When votes are counted on 23 February to determine who will represent which civic ward in Mumbai, the chances are more slum-dwellers will have cast their votes than those who don't live in slums, either in absolute numbers or as a proportion of the registered voters in either segment. They may have do it for several reasons, the foremost of which is the need to earn the right to patronage.
This patronage from the corporators is something those in the segment comprising voters upwards of the lower middle-class can do without. To these voters, who could be categorised loosely as the ‘silk stocking’ citizenry, elections, including Assembly and parliamentary, are matters of drawing room concerns and conversations. Mostly, that is.
A corporator via his network of ‘workers’ of the political parties to which they belong, is the first line of defence against any official action, including overzealous policemen, or the civic officials who can invade their lives and even destroy their dwellings. Although, of course, demolitions are less of the norm now. It is a grim reality hidden from the ‘formal’ Mumbai view. The ‘formal’ Mumbai is the non-slum region where people live in proper, not makeshift housing. They do not depend on their luck for toilets, water, and even occasionally cleaning up. They can step out of the buildings without having to cross the over-spilling garbage in a gutter at the threshold of their dwellings. Like their tiny gated societies, their minds too are gated.
Yet, despite the traditional allegiance to the principle of voting, the slums are the least of the beneficiaries of the civic activity. The slums, virtually non-existent in Mumbai of the 1950s, not only exist, but have reached the stage where every second resident is a shanty-dweller. The claim that they shrank in proportion, as per the 2011 Census, is doubtful. Officialdom may take comfort in the ‘reduction’ of slums.
It is ironic that the political class, vowing to end the growth of slums, then reduce them with free replacement housing, actually appear to have a vested interest in their existence. To them, it is a hugely rewarding political capital. Keeping them in the hope of an improvement in their living conditions than ending their miseries is the politician’s way. Promises are what the slum-dwellers subsist on.
Dharavi, incorrectly touted as Asia’s largest slum — there are at least three others bigger within Mumbai itself, while the UNDP has been reporting Karachi’s Orangi Township as meriting that status — is a monument to the inability of the government to tackle the issue of replacing slums with small but proper and free housing. It is a policy in existence since 1996 and it has barely benefitted the slum-dwelling segment.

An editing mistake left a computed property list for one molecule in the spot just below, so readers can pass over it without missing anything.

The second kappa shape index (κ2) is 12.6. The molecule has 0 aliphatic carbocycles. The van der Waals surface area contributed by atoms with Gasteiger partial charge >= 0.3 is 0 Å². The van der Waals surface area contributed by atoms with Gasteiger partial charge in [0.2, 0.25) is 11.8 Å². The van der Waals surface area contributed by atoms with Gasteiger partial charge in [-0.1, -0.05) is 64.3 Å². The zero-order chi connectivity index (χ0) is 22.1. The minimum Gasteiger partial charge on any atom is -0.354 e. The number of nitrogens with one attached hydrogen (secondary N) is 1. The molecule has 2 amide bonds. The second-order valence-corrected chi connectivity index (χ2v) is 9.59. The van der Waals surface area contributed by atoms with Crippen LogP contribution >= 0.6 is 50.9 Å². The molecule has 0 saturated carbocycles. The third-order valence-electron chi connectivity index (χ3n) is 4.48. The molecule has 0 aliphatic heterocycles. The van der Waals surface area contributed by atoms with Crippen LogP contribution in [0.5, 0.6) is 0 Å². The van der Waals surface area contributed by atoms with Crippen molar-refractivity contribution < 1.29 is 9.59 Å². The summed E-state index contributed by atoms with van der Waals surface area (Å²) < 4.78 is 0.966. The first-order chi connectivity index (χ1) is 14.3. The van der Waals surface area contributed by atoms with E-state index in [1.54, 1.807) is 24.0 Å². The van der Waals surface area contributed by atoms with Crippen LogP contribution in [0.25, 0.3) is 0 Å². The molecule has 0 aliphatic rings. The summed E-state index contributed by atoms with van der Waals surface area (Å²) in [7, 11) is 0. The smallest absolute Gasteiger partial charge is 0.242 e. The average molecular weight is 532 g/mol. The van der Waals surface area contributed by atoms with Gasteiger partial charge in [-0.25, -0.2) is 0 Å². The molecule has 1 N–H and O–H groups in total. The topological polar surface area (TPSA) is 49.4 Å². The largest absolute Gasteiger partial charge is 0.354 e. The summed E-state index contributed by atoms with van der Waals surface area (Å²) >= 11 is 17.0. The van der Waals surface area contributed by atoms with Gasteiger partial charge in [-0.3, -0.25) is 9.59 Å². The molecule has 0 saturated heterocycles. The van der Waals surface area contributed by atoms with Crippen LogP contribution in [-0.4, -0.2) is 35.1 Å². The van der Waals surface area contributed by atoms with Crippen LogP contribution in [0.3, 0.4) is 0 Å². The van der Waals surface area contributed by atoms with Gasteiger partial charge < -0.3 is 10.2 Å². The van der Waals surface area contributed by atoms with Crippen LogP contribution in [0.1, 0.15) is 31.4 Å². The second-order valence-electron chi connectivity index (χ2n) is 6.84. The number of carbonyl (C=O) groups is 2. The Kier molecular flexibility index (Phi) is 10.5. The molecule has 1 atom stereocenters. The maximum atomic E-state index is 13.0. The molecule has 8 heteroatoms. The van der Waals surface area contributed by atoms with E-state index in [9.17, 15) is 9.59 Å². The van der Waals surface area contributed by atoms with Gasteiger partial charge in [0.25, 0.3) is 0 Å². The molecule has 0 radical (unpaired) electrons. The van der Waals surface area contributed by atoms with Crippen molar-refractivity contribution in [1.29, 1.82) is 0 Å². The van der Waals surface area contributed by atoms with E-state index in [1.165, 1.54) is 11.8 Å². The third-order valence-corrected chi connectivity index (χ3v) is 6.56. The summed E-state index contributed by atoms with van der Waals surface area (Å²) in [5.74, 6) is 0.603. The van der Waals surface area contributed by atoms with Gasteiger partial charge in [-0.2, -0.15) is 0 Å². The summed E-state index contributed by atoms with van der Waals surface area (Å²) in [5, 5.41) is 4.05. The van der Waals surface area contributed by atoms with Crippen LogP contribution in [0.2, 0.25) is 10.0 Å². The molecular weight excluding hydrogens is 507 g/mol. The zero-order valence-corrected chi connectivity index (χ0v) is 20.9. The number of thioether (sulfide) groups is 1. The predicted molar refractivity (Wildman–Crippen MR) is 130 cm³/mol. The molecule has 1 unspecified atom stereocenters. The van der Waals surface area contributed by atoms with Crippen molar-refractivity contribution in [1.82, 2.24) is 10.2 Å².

A belt comprising merely shanties in the Kurla to Ghatkopar belt, another in the the Mankhurd-Govandi belt, those situated on the slopes of the Yogi and Yeoor abutting and even encroaching into the Sanjay Gandhi National Park (SGNP), and those of Dindoshi, dwarf Dharavi. If Slum Rehabilitation Authority (SRA) projects cut the slum-dwellers’ size, enlargement of those in other areas along even mangroves have neutralised any nominal gains.
Every vote has a value, and the politician values the slum vote most because the helpless citizens there have to necessarily tie-up with one or the other politician. The slums are where a shadow administration works where the corporator could well be at the apex. Often, if a slum-dweller wants to improve his shanty even as he waits for the SRA scheme, a bribe to the corporator or his henchman is quite the tradition. The water supply mafia, the toilet operators et al form the shadow administration.
The city government couldn’t care less because slums are not part of their plans for the city, only the lands they occupy are for they are what the developers want to build SRA housing, and with extra FSI, build better quality and fancy prices for sale in the open market. The reality is there are more lands the builders have been squatting with approved SRA projects than those built since 1996.
Even here, the local politician, often the corporator or somebody on whose behalf he reigns over the slum swaths, are a critical element in the process of getting the SRA projects on to the drawing boards. That they languish is another matter, but the claim that he got it there itself is a matter of relief to many a slum resident. Corporators are the most influential in the area and are not averse to the carrot-and-stick means of keeping control.
That explains why during elections the politicians focus on the slums to woo the voters. It is known that Sunil Dutt had more faith in the slum-dwellers as the tribe that would walk to the polling stations than the middle-class gentry would. This is something every politician knows, and exploits. And helpess but hoping for redemption from the misery of lives in the slums, the shanty population pins its hopes on the corporator who may, however, play games.
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Updated Date: Feb 21, 2017 10:43:59 IST